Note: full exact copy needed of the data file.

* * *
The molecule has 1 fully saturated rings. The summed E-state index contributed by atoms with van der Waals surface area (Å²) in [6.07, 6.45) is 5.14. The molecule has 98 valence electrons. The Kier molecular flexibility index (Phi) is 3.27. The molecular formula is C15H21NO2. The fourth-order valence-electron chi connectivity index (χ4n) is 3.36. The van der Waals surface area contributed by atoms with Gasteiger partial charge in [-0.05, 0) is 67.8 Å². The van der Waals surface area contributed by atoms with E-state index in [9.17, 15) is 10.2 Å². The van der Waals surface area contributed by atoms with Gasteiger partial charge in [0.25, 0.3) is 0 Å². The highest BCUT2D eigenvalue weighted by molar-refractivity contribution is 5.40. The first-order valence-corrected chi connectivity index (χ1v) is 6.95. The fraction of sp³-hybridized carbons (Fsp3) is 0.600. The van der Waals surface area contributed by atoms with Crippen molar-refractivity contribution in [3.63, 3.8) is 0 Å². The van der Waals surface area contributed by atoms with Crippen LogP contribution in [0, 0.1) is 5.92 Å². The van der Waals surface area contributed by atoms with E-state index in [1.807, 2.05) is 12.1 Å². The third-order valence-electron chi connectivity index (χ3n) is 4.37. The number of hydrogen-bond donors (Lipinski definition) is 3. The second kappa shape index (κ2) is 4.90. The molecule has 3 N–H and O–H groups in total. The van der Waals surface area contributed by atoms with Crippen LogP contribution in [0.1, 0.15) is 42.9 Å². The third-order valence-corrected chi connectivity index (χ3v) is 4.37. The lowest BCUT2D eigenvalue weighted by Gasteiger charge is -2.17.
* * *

The molecule has 1 fully saturated rings. The summed E-state index contributed by atoms with van der Waals surface area (Å²) in [6.07, 6.45) is 5.14. The molecule has 98 valence electrons. The Kier molecular flexibility index (Phi) is 3.27. The molecular formula is C15H21NO2. The fourth-order valence-electron chi connectivity index (χ4n) is 3.36. The van der Waals surface area contributed by atoms with Gasteiger partial charge in [-0.05, 0) is 67.8 Å². The van der Waals surface area contributed by atoms with E-state index in [9.17, 15) is 10.2 Å². The van der Waals surface area contributed by atoms with Gasteiger partial charge in [0.25, 0.3) is 0 Å². The highest BCUT2D eigenvalue weighted by molar-refractivity contribution is 5.40. The first-order valence-corrected chi connectivity index (χ1v) is 6.95. The fraction of sp³-hybridized carbons (Fsp3) is 0.600. The van der Waals surface area contributed by atoms with Crippen molar-refractivity contribution in [3.63, 3.8) is 0 Å². The van der Waals surface area contributed by atoms with Crippen LogP contribution in [0, 0.1) is 5.92 Å². The van der Waals surface area contributed by atoms with E-state index in [1.807, 2.05) is 12.1 Å². The third-order valence-electron chi connectivity index (χ3n) is 4.37. The number of hydrogen-bond donors (Lipinski definition) is 3. The second kappa shape index (κ2) is 4.90. The molecule has 3 N–H and O–H groups in total. The van der Waals surface area contributed by atoms with Crippen LogP contribution in [0.1, 0.15) is 42.9 Å². The third-order valence-corrected chi connectivity index (χ3v) is 4.37. The lowest BCUT2D eigenvalue weighted by Gasteiger charge is -2.17.